How to run Jupyter notebooks on AWS with a reverse proxy

I needed to host a Python Jupyter Notebook remotely and then use this at work to do some data analysis with python. The problem was that the company firewall filtering was blocking ports stopping me accesssing the “bare” ubuntu instance running Jupyter.

To get around this, i setup an Nginx reverse proxy in front of the Jupyter server. This allowed regular HTTP access requests from outside clients on port 80, to be directed to the jupyter server. Maybe this setup will be useful to others who want a hosted Jupyter server.

The setup

The diagram below shows the setup. Basically, an Nginx reverse proxy server will proxy requests from the client back to our jupyter web app running on an AWS EC2.


1. Launch an Ubuntu EC2 instance

First up, sign into the AWS console, head over to the EC2 section and hit launch instance. Select the Ubuntu Server 16.04 LTS (HVM) SSD AMI.


Follow through the steps to launch the instance. I just chose the t2.micro tier with 1 CPU for running fairly light python tasks and it costs around $10 per month. (If you’re a student its worth checking out if you can claim free AWS credits :).

2. Configure the Instance

Setup the inbound security rules as follows. You can leave the outbound rules as the default.


Next, open up a terminal and SSH into the instance. We will now install Python and Jupyter using the Anaconda distribution.

To do this, go here, right click on the green download link and copy the URL.


Then, run the following commands to download and install python on your instance using anaconda:

$ wget # or your pasted URL copied above
$ bash

Answer yes when it asks to update your PATH environment variable. Anaconda will also install Jupyter and some other useful libraries such as numpy.

To check the installation was performed, run the following:

$ which python3

and you should get something like /home/ubuntu/anaconda3/bin/python3

3. Configure Jupyter

Next, we need to setup a password for the accessing notebook. This will be useful to restrict access to the notebook when we have the reverse proxy setup.

To do this, first enter the ipython enviroment using:

$ ipython

Once in the enviroment, enter the following:

from  IPython.lib import passwd

This will ask you to enter a password. Enter anything you like, and once verified, the hash of your chosen password is given. Copy this hash and paste it somewhere for later.

Next, we need setup the jupyter configuration file. The following command will generate a default configuration file which we can then update:

$ jupyter notebook --generate-config

By default, this will generate the configuration file which is located under the .jupyter folder in the home directory. Using nano or vim, open and edit this config file as follows.

c.NotebookApp.base_url = '/notebook/'
c.NotebookApp.port = 8888
c.NotebookApp.trust_xheaders = True
c.NotebookApp.port_retries = 50
c.NotebookApp.password = paste your hashed value from earlier

The NotebookApp.base_url and NotebookApp.port will need to match with the proxy setup in the next section. In this case, we will configure nginx to proxy incoming requests to port 8888 where the jupyter notebook app will be running.

4. Setup Nginx

Nginx is a popular HTTP and reverse proxy server. We will setup Nginx to act as a web server, listening for HTTP requests on port 80. If these requests are made to the correct URL, Nginx will direct these requests to port 8888 where the jupyter notebook will be running.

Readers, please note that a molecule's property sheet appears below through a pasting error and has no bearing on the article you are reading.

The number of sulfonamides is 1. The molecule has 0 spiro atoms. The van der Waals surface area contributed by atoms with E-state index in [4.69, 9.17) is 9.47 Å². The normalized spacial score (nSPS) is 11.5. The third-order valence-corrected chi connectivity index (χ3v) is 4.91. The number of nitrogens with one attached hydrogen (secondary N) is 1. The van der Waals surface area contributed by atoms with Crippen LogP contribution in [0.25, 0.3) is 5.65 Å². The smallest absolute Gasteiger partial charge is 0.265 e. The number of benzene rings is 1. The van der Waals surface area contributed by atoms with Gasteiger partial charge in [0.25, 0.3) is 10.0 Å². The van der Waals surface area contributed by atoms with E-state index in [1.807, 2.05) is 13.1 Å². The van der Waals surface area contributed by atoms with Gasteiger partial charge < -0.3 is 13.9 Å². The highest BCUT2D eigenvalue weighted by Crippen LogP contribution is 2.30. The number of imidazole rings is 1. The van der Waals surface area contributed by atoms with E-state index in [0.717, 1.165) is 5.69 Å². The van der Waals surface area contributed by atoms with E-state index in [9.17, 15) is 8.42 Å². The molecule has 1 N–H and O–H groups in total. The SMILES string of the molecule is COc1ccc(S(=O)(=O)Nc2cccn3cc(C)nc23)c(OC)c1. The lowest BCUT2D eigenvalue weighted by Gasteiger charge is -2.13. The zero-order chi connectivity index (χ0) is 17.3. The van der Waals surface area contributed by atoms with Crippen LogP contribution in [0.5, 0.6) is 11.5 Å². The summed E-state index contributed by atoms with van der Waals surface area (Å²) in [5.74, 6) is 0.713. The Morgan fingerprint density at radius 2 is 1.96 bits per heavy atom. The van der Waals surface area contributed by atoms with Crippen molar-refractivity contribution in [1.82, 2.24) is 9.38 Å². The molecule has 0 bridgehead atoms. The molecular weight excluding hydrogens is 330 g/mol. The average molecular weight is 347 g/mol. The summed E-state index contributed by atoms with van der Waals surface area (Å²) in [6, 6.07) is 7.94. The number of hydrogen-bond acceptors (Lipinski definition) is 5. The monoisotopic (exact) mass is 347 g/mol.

First, install Nginx:

$ sudo apt-get update
$ sudo apt-get install nginx

Once this has been installed, navigate to the Nginx configuration file located at /etc/nginx/site-enabled/default. Update the server block to the following:

server {
location /notebook {
    proxy_pass http://localhost:8888;
    proxy_set_header X-Forwarded-For $proxy_add_x_forwarded_for;
    proxy_set_header X-Real-IP $remote_addr;
    proxy_set_header Host $http_host;
    proxy_http_version 1.1;
    proxy_redirect off;
    proxy_buffering off;
    proxy_set_header Upgrade $http_upgrade;
    proxy_set_header Connection "upgrade";
    proxy_read_timeout 86400;
} ...

With this setup, when a request to /notebook is made, Nginx will proxy this to localhost:8888, where the jupyter notebook is running.

Once you have made these updates, you can restart Nginx using the following:

$ sudo service nginx restart

Now, go to your AWS console, select your running instance, and copy the Public DNS as listed in the bottom right hand corner of the Description tab. Paste this address in a new tab, and append this with /notebook. Enter the password which you set earlier, and you should then gain access to your Jupyter notebook server!

5. Automatic restart of the server

While working on your notebooks you can save your work using the top left hand menu. When you shutdown and subsequently restart your instance, these changes will be preseved.

However when you shutdown and restart the instance Jupyter will not automatically restart. So, to save you having to SSH into your instance and start this manually each time, we can use cron to have the server and Jupyter start on every @reboot event.

To do this, run the following command to create a crontab for your ubuntu instance:

$ crontab -e

When asked, select nano as your editor. In the crontab, using Nano, edit the file to add the following:

@reboot nohup jupyter notebook
@reboot cd /home/ubuntu; source ~/.bashrc;  /home/ubuntu/anaconda3/bin/jupyter 

The part of the last line /home/ubuntu/anaconda3/bin/jupyter should be the output of which python3 from step 2. This is required so that cron sources the correct path for the python installation.

Now, if you shutdown and restart your instance, your Jupyter notebook server should have automatically restarted and be ready for you when you hit the \notebook URL.

Hope thats helpful!